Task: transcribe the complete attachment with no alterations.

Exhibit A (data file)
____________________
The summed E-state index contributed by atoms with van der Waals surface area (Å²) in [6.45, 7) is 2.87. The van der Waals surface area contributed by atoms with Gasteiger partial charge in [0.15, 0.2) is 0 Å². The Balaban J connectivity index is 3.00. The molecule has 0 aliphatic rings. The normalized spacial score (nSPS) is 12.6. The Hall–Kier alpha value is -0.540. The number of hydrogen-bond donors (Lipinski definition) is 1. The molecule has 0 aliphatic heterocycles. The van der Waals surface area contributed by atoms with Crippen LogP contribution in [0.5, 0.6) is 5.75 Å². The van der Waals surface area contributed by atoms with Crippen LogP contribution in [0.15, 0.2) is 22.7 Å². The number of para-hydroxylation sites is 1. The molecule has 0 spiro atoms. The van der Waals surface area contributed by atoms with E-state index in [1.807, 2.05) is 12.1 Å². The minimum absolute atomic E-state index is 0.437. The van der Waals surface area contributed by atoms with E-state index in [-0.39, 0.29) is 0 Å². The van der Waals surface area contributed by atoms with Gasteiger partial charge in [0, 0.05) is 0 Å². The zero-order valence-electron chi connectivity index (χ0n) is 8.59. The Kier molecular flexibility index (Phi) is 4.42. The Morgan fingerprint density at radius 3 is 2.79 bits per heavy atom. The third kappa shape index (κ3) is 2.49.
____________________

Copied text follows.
The summed E-state index contributed by atoms with van der Waals surface area (Å²) in [6.45, 7) is 2.87. The van der Waals surface area contributed by atoms with Gasteiger partial charge in [0.15, 0.2) is 0 Å². The Balaban J connectivity index is 3.00. The molecule has 0 aliphatic rings. The normalized spacial score (nSPS) is 12.6. The Hall–Kier alpha value is -0.540. The number of hydrogen-bond donors (Lipinski definition) is 1. The molecule has 0 aliphatic heterocycles. The van der Waals surface area contributed by atoms with Crippen LogP contribution in [0.5, 0.6) is 5.75 Å². The van der Waals surface area contributed by atoms with Crippen LogP contribution in [0.15, 0.2) is 22.7 Å². The number of para-hydroxylation sites is 1. The molecule has 0 spiro atoms. The van der Waals surface area contributed by atoms with E-state index in [1.807, 2.05) is 12.1 Å². The minimum absolute atomic E-state index is 0.437. The van der Waals surface area contributed by atoms with E-state index in [-0.39, 0.29) is 0 Å². The van der Waals surface area contributed by atoms with Gasteiger partial charge in [0, 0.05) is 0 Å². The zero-order valence-electron chi connectivity index (χ0n) is 8.59. The Kier molecular flexibility index (Phi) is 4.42. The Morgan fingerprint density at radius 3 is 2.79 bits per heavy atom. The third kappa shape index (κ3) is 2.49.